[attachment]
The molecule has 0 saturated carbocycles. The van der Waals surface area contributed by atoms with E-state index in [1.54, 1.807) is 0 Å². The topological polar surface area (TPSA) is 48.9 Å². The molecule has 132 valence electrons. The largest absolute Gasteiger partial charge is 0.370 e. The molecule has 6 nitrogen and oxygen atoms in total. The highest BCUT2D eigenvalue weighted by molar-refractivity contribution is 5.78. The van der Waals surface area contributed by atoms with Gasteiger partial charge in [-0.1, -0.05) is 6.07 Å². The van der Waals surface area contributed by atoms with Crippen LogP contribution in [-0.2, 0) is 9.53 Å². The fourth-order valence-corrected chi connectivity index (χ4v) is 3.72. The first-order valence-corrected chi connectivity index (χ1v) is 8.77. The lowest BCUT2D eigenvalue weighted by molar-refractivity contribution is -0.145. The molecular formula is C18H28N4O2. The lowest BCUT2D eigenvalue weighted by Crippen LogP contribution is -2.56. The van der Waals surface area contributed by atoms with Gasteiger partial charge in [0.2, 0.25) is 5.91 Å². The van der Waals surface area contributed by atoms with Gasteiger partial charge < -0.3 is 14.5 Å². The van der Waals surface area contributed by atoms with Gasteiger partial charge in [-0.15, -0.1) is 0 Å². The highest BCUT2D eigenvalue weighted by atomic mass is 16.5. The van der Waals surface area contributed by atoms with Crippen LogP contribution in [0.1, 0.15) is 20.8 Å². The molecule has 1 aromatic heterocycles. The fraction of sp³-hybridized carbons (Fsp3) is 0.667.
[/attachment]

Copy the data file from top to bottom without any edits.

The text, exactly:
The molecule has 0 saturated carbocycles. The van der Waals surface area contributed by atoms with E-state index in [1.54, 1.807) is 0 Å². The topological polar surface area (TPSA) is 48.9 Å². The molecule has 132 valence electrons. The largest absolute Gasteiger partial charge is 0.370 e. The molecule has 6 nitrogen and oxygen atoms in total. The highest BCUT2D eigenvalue weighted by molar-refractivity contribution is 5.78. The van der Waals surface area contributed by atoms with Gasteiger partial charge in [-0.1, -0.05) is 6.07 Å². The van der Waals surface area contributed by atoms with Crippen LogP contribution in [-0.2, 0) is 9.53 Å². The fourth-order valence-corrected chi connectivity index (χ4v) is 3.72. The first-order valence-corrected chi connectivity index (χ1v) is 8.77. The lowest BCUT2D eigenvalue weighted by molar-refractivity contribution is -0.145. The molecular formula is C18H28N4O2. The lowest BCUT2D eigenvalue weighted by Crippen LogP contribution is -2.56. The van der Waals surface area contributed by atoms with Gasteiger partial charge in [0.2, 0.25) is 5.91 Å². The van der Waals surface area contributed by atoms with Gasteiger partial charge < -0.3 is 14.5 Å². The van der Waals surface area contributed by atoms with Gasteiger partial charge in [-0.15, -0.1) is 0 Å². The highest BCUT2D eigenvalue weighted by atomic mass is 16.5. The van der Waals surface area contributed by atoms with Crippen LogP contribution in [0.1, 0.15) is 20.8 Å². The molecule has 1 aromatic heterocycles. The fraction of sp³-hybridized carbons (Fsp3) is 0.667.